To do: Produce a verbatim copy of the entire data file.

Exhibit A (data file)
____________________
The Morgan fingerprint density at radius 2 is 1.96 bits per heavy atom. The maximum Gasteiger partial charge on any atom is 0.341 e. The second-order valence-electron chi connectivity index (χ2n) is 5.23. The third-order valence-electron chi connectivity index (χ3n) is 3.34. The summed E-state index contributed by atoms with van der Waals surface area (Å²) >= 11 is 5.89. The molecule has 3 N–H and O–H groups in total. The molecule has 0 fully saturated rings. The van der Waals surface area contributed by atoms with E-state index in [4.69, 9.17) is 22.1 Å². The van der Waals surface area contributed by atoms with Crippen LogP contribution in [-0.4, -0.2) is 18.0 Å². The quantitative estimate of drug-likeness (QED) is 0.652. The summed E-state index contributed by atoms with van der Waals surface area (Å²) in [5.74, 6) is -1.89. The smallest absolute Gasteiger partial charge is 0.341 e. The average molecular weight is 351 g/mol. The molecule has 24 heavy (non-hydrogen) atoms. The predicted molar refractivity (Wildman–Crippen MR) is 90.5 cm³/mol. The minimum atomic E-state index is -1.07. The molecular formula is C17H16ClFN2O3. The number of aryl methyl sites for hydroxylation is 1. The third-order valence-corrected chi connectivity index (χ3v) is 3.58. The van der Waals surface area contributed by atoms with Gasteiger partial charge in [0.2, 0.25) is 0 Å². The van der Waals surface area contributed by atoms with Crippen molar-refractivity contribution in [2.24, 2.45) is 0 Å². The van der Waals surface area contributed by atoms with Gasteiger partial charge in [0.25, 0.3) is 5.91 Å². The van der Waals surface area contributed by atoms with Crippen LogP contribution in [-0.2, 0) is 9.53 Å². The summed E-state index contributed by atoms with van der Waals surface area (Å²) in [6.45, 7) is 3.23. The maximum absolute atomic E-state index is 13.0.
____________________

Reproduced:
The Morgan fingerprint density at radius 2 is 1.96 bits per heavy atom. The maximum Gasteiger partial charge on any atom is 0.341 e. The second-order valence-electron chi connectivity index (χ2n) is 5.23. The third-order valence-electron chi connectivity index (χ3n) is 3.34. The summed E-state index contributed by atoms with van der Waals surface area (Å²) >= 11 is 5.89. The molecule has 3 N–H and O–H groups in total. The molecule has 0 fully saturated rings. The van der Waals surface area contributed by atoms with E-state index in [4.69, 9.17) is 22.1 Å². The van der Waals surface area contributed by atoms with Crippen LogP contribution in [-0.4, -0.2) is 18.0 Å². The quantitative estimate of drug-likeness (QED) is 0.652. The summed E-state index contributed by atoms with van der Waals surface area (Å²) in [5.74, 6) is -1.89. The smallest absolute Gasteiger partial charge is 0.341 e. The average molecular weight is 351 g/mol. The molecule has 24 heavy (non-hydrogen) atoms. The predicted molar refractivity (Wildman–Crippen MR) is 90.5 cm³/mol. The minimum atomic E-state index is -1.07. The molecular formula is C17H16ClFN2O3. The number of aryl methyl sites for hydroxylation is 1. The third-order valence-corrected chi connectivity index (χ3v) is 3.58. The van der Waals surface area contributed by atoms with Gasteiger partial charge in [0.2, 0.25) is 0 Å². The van der Waals surface area contributed by atoms with Crippen molar-refractivity contribution in [2.24, 2.45) is 0 Å². The van der Waals surface area contributed by atoms with Gasteiger partial charge in [0.25, 0.3) is 5.91 Å². The van der Waals surface area contributed by atoms with Crippen LogP contribution in [-0.2, 0) is 9.53 Å². The summed E-state index contributed by atoms with van der Waals surface area (Å²) in [6.45, 7) is 3.23. The maximum absolute atomic E-state index is 13.0.